I was the leaseholder. I paid the rent but I couldn’t get him evicted. The police said it wasn’t convenient for me to make this man homeless. It was just a lover’s tiff, right? Why can’t you get along? But I filed charges anyway and then added stalking, about which there was only minor mention in the law, when I drove around town and found him following me. It made me angry, beside myself furious in fact, to see him there in my rear-view mirror. I channeled all the anger I was not allowed to express all through my life at the way people hurt me, dismissed me, took advantage of me and expected me to just let it happen. I screamed at his image, gave him the finger and even stopped once and stomped up to his car in the middle of traffic. As I stood there looking at him, something shifted and suddenly I didn’t care. I calmly walked back to the car and just drove off.
The court date required me to take time off work. I got to the Court House about 20 minutes early because I have a horror of being late. The District Attorney’s secretary looked surprised to see me and made a phone call, her eyes never leaving my face. The DA came out of his office, looking a bit harried, talking about a plea deal that I’d never heard of. ‘It’s really inconvenient for you to be here now. We’re about to agree (to what was basically just a slap on the hand).’
I was dismayed. It turned out the DA had decided that I wasn’t going to testify without confirming with me. I quietly demanded my right to be heard. ‘Alright,’ he said. ‘Betsy* here will take you to sit outside the courtroom where the judge will hear the case. We’ll call you when we need you to testify.’
The DA went off and Betsy took me by the arm and led me to a bench. I waited and waited. More than an hour went by. Then the DA came outside and started at seeing me. ‘I thought you went home!’
‘No, of course I didn’t go home. Betsy seated me here. I’m waiting to testify.’
‘Well, it’s not convenient for you to see the judge right now. The case is over.’
The shock on my face prompted the DA to explain that it wasn’t a serious case, that the attempted rape charge wasn’t even considered because we’d been living together and that implied some form of consent. Assault and battery were similarly thrown out because despite the bruises on my body, the physiotherapy needed for my back, and the choking marks on my neck, nothing ‘serious’ had happened. But, I was assured, David-2 would not be allowed to follow me all over town. The judge told him that he had to stay 100 feet away from me at all times.
To ‘celebrate’ this tiny win, I took my daughter camping. The little lake was centered in a wilderness campground with limited amenities. It was one of our favorites. Not many people chose it, but a couple of tents were scattered in the tall trees. I pitched our tent and built a fire for a soup and bread dinner. It was just about ready when David-2 walked up. ‘Smells good,’ he said. ‘Where’s my bowl?’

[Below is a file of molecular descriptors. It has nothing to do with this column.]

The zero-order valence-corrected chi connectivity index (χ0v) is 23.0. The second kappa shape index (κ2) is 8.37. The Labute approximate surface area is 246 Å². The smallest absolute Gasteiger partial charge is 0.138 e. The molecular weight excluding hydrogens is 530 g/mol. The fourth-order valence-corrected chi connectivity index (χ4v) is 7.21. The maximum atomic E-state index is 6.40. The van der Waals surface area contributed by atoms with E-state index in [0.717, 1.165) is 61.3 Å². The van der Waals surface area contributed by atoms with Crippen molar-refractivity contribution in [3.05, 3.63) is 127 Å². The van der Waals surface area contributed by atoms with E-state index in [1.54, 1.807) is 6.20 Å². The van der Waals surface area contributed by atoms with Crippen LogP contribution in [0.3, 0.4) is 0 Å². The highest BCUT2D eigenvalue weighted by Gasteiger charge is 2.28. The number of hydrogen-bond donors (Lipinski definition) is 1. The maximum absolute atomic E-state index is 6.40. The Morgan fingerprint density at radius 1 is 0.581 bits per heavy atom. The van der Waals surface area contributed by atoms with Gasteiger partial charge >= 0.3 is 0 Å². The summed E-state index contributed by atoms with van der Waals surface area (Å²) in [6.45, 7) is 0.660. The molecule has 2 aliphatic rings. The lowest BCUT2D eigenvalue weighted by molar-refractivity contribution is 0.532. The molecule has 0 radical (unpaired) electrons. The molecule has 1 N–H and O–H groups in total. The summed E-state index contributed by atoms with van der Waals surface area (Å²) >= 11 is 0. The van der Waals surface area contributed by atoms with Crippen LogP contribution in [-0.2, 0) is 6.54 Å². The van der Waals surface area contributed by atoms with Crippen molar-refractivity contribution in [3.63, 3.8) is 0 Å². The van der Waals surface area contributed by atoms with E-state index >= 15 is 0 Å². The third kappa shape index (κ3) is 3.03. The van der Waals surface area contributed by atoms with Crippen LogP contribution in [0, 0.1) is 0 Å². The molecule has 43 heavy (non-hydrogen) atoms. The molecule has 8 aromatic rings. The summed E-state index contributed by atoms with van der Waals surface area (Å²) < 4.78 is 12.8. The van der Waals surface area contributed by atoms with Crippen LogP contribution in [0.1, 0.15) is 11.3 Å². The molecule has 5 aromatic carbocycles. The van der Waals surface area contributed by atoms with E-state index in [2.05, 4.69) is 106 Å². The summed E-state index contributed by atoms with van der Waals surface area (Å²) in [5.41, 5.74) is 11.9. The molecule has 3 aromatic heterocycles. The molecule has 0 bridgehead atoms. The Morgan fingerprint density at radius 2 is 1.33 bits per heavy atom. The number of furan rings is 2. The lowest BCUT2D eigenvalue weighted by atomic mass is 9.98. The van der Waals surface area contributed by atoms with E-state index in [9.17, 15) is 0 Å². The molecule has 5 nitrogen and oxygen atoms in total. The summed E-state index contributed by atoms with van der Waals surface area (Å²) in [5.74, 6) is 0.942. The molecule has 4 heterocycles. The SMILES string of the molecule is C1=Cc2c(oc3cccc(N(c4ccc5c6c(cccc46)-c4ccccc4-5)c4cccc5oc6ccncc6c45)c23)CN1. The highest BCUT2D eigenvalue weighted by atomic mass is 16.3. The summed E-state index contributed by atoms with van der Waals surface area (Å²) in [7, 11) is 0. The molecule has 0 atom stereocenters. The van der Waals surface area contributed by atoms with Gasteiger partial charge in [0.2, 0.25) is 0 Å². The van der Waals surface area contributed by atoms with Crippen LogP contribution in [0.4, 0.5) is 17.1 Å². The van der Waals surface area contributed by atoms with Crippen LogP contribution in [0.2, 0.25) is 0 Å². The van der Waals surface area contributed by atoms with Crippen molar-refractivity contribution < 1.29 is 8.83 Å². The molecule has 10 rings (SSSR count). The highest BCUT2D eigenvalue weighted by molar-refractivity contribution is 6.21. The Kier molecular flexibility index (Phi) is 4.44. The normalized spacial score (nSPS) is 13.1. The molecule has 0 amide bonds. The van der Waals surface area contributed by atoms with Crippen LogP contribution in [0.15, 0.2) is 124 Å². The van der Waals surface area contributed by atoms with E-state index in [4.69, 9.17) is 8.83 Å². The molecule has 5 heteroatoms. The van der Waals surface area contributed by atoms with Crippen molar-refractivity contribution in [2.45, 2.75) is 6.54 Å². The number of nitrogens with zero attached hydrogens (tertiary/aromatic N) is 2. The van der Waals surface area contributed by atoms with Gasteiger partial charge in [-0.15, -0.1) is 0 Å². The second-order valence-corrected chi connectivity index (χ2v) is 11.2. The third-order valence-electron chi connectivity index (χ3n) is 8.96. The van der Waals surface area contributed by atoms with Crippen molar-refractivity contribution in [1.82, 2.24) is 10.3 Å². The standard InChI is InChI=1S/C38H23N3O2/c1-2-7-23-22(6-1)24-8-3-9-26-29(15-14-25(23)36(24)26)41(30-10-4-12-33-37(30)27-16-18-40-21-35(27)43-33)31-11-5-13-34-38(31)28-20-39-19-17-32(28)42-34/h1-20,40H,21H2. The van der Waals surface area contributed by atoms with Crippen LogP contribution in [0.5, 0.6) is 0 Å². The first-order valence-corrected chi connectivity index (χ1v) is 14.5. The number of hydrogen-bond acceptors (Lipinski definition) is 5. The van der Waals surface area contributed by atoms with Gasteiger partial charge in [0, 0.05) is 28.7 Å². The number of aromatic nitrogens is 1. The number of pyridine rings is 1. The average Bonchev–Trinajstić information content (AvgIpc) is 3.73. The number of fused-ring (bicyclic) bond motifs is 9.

My daughter sat looking at him and then at me. She wasn’t frightened but neither did she like that he’d broken into our celebration. ‘You aren’t supposed to be anywhere near me,’ I hissed.
‘Don’t be like that,’ he said. ‘We’re just family together, aren’t we? You don’t want to disturb the other campers. Besides, it doesn’t go into effect until Monday.’
I didn’t want to upset my daughter. It was getting dark and I needed to get her fed and then to bed. I fed him too, foregoing my own meal. I hoped that once he was fed he’d just leave. Instead, he shoved his way into the tent after she’d fallen asleep. ‘Don’t make any noise,’ he said, threatening me. ‘If you say no, I’ll just have your daughter then, won’t I?’
The horror of the rape and the possibility that he’d assault my daughter kept me silent.
Once I was certain he was asleep I left, sleeping bags, the tent, and camping equipment, all left behind. On the way home, my daughter crying because her camping trip was canceled, the dog whining and my certainty that he’d made me pregnant, all pounded at me. I shut down. I know we got home but how eludes me.
When the pregnancy test I took for confirmation came back positive I didn’t hesitate. Abortion was legal. I did not intend to have this hateful man’s child. I would not have him in my life, not in any way.
I saw him one more time. When the restraining order against him expired after six months, he found me again. I marched up to his smirking face. ‘I was pregnant from that night.’ I told him. ‘But as you can see, I am not pregnant now.’
The blood drained a little from his face and the smirk disappeared. ‘I would never bring a child of yours into the world,’ I said and I walked back toward my house. ‘Don’t bother me or my daughter ever again or it will be inconvenient to let you live.’